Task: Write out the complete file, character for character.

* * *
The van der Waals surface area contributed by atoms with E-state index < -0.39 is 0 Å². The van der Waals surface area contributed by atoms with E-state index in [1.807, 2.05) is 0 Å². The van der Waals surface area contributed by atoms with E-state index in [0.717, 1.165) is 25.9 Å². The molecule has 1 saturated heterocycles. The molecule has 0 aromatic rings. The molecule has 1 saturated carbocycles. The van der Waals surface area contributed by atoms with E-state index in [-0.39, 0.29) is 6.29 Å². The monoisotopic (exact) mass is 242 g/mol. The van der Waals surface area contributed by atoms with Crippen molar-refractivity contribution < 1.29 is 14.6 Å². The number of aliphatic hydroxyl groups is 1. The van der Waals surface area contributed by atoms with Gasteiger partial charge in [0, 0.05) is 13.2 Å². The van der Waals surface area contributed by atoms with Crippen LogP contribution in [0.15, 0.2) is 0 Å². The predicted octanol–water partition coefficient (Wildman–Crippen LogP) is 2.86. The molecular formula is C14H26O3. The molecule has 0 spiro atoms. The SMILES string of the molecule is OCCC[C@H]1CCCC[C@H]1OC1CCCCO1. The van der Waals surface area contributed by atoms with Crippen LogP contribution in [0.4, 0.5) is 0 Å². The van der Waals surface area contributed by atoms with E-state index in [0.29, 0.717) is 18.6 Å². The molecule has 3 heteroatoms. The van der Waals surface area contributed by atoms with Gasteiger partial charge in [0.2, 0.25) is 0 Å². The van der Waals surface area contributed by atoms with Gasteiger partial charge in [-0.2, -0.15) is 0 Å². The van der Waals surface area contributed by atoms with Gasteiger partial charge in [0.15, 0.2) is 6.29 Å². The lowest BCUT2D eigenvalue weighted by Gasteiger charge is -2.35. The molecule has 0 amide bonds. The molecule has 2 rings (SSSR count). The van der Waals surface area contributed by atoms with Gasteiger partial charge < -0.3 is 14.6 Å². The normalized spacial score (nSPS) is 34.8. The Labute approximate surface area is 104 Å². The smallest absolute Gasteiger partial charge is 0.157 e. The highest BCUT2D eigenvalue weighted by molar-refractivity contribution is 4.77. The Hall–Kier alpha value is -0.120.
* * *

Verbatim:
The van der Waals surface area contributed by atoms with E-state index < -0.39 is 0 Å². The van der Waals surface area contributed by atoms with E-state index in [1.807, 2.05) is 0 Å². The van der Waals surface area contributed by atoms with E-state index in [0.717, 1.165) is 25.9 Å². The molecule has 1 saturated heterocycles. The molecule has 0 aromatic rings. The molecule has 1 saturated carbocycles. The van der Waals surface area contributed by atoms with E-state index in [-0.39, 0.29) is 6.29 Å². The monoisotopic (exact) mass is 242 g/mol. The van der Waals surface area contributed by atoms with Crippen molar-refractivity contribution < 1.29 is 14.6 Å². The number of aliphatic hydroxyl groups is 1. The van der Waals surface area contributed by atoms with Gasteiger partial charge in [0, 0.05) is 13.2 Å². The van der Waals surface area contributed by atoms with Crippen LogP contribution in [0.15, 0.2) is 0 Å². The predicted octanol–water partition coefficient (Wildman–Crippen LogP) is 2.86. The molecular formula is C14H26O3. The molecule has 0 spiro atoms. The SMILES string of the molecule is OCCC[C@H]1CCCC[C@H]1OC1CCCCO1. The van der Waals surface area contributed by atoms with Crippen LogP contribution in [0.4, 0.5) is 0 Å². The van der Waals surface area contributed by atoms with E-state index in [0.29, 0.717) is 18.6 Å². The molecule has 3 heteroatoms. The van der Waals surface area contributed by atoms with Gasteiger partial charge in [0.2, 0.25) is 0 Å². The van der Waals surface area contributed by atoms with Gasteiger partial charge in [-0.2, -0.15) is 0 Å². The van der Waals surface area contributed by atoms with Gasteiger partial charge in [0.15, 0.2) is 6.29 Å². The lowest BCUT2D eigenvalue weighted by Gasteiger charge is -2.35. The molecule has 0 amide bonds. The molecule has 2 rings (SSSR count). The van der Waals surface area contributed by atoms with Gasteiger partial charge < -0.3 is 14.6 Å². The normalized spacial score (nSPS) is 34.8. The Labute approximate surface area is 104 Å². The smallest absolute Gasteiger partial charge is 0.157 e. The highest BCUT2D eigenvalue weighted by molar-refractivity contribution is 4.77. The Hall–Kier alpha value is -0.120.